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Articles sur Epidemiology

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Social sciences play a key role in preventing zoonotic diseases from spreading to people from animals. (AP Photo/David Goldman)

Why ‘One Health’ needs more social sciences: Pandemic prevention depends on behaviour as well as biology

Pandemics often have animal origins, so prevention is often dominated by health and veterinary sciences. However, social sciences’ role in understanding human behaviour is also crucial to prevention.
Given how wealth contributes to health on the personal, individual level, the case for economic growth being good for us might seem intuitive. (Shutterstock)

Is economic growth good for our health?

The historical correlation between economic prosperity and increased life expectancy might suggest that growth is generally a good thing. However, other evidence points to the downside of growth.
Feet of a person with lymphatic filariasis, also known as elephantiasis. WHO

Patients’ beliefs about illness matter: the case of elephantiasis in rural Ghana

In rural Ghana, only 18% of patients believe elephantiasis is a disease. Some others think it is caused by curses or even rain. Only by understanding local beliefs can it be treated effectively.
The sum is greater than the parts when researchers build an ensemble from multiple coordinated but independent models. Matteo Chinazzi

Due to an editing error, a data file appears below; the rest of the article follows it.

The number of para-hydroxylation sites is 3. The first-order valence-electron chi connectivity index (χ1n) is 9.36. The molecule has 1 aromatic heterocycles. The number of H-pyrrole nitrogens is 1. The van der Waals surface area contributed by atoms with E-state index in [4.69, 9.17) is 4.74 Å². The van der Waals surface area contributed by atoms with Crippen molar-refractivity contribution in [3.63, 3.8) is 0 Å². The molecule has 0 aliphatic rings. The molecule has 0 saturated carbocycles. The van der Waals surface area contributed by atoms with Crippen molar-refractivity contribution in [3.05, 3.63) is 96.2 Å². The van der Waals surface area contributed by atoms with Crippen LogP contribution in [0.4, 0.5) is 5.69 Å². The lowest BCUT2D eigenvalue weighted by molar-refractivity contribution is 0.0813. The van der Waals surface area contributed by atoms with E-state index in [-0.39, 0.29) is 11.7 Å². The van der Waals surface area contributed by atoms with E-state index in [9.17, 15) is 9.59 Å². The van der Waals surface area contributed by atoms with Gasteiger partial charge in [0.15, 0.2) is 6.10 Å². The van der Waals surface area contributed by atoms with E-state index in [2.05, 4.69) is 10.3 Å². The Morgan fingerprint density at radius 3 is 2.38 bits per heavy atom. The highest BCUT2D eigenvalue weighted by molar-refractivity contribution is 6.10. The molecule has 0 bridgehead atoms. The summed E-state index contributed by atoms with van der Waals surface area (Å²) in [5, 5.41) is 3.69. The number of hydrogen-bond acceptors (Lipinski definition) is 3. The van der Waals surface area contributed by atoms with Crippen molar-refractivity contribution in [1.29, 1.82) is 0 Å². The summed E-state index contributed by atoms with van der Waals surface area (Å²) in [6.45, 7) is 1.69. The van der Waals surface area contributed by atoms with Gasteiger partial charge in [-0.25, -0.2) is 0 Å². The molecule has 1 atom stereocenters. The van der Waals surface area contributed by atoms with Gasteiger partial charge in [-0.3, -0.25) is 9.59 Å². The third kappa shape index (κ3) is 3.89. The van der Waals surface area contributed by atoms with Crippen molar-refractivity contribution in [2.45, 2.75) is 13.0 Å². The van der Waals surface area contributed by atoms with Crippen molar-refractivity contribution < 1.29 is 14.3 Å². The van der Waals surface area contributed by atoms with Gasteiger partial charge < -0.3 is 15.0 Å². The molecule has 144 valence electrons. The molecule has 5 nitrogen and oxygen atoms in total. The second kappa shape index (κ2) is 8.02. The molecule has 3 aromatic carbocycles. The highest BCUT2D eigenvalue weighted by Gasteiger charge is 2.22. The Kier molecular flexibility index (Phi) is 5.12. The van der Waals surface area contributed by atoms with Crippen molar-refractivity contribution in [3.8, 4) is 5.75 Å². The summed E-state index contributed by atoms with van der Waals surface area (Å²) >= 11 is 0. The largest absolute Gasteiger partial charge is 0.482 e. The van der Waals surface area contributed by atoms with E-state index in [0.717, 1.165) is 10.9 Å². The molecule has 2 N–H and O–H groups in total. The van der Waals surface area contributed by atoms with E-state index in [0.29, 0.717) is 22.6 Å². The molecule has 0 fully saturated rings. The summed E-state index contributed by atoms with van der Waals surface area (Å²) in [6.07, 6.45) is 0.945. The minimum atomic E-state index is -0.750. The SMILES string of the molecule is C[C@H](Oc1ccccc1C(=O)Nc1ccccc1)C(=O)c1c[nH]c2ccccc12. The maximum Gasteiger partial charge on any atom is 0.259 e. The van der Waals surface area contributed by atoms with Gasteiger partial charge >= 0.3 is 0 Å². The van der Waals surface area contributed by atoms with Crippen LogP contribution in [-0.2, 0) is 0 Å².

Pooling multiple models during COVID-19 pandemic provided more reliable projections about an uncertain future

Policymakers rely on models during uncertain times to figure out how their choices could affect the future. Over the pandemic, an ensemble of many COVID-19 models outperformed any one alone.
The risk of dying from COVID-19 varies from person to person. Jasmin Merdan/Moment via Getty Images

If 1% of COVID-19 cases result in death, does that mean you have a 1% chance of dying if you catch it? A mathematician explains the difference between a population statistic and your personal risk

It’s not entirely accurate to say that you’re more likely to die in a car accident than in a plane crash. Chances are, you’re not the average person.
Wild birds like pelicans and ducks are getting infected with – and dying from – a new strain of avian influenza and have spread it to farm animals around the world. Klebher Vasquez/Anadolu Agency via Getty Images

What is spillover? Bird flu outbreak underscores need for early detection to prevent the next big pandemic

A biologist who studies how viruses spread from animals to people explains the process of spillover and the risks posed by the new bird flu that has spread across the globe.
Epigenetics is but one of many factors that influence aging, health and disease. bestdesigns/iStock via Getty Images

Epigenetic and social factors both predict aging and health – but new research suggests one might be stronger

People don’t all age at the same rate. Untangling the factors that influence health and disease – such as epigenetics, demographics and behavior – could lead to better care for those who need it most.

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